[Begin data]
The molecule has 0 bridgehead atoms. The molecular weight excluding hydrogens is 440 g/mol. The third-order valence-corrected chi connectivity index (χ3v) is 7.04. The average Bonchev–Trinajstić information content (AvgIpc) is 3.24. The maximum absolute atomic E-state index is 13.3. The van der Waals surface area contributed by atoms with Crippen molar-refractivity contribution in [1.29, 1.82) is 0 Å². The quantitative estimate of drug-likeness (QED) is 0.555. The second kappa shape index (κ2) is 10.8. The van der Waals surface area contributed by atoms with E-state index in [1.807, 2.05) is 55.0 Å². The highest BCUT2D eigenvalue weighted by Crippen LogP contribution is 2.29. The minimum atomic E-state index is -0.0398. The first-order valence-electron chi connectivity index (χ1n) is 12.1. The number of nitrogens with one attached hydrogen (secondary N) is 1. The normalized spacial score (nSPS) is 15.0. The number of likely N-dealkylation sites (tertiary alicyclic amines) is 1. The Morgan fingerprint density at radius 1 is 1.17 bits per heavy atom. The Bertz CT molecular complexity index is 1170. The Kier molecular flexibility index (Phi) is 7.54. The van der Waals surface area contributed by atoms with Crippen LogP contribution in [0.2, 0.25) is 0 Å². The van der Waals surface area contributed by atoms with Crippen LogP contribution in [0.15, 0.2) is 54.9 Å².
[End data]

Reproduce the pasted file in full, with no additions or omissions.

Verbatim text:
The molecule has 0 bridgehead atoms. The molecular weight excluding hydrogens is 440 g/mol. The third-order valence-corrected chi connectivity index (χ3v) is 7.04. The average Bonchev–Trinajstić information content (AvgIpc) is 3.24. The maximum absolute atomic E-state index is 13.3. The van der Waals surface area contributed by atoms with Crippen molar-refractivity contribution in [1.29, 1.82) is 0 Å². The quantitative estimate of drug-likeness (QED) is 0.555. The second kappa shape index (κ2) is 10.8. The van der Waals surface area contributed by atoms with E-state index in [1.807, 2.05) is 55.0 Å². The highest BCUT2D eigenvalue weighted by Crippen LogP contribution is 2.29. The minimum atomic E-state index is -0.0398. The first-order valence-electron chi connectivity index (χ1n) is 12.1. The number of nitrogens with one attached hydrogen (secondary N) is 1. The normalized spacial score (nSPS) is 15.0. The number of likely N-dealkylation sites (tertiary alicyclic amines) is 1. The Morgan fingerprint density at radius 1 is 1.17 bits per heavy atom. The Bertz CT molecular complexity index is 1170. The Kier molecular flexibility index (Phi) is 7.54. The van der Waals surface area contributed by atoms with Crippen LogP contribution in [0.2, 0.25) is 0 Å². The van der Waals surface area contributed by atoms with Crippen LogP contribution in [0.15, 0.2) is 54.9 Å².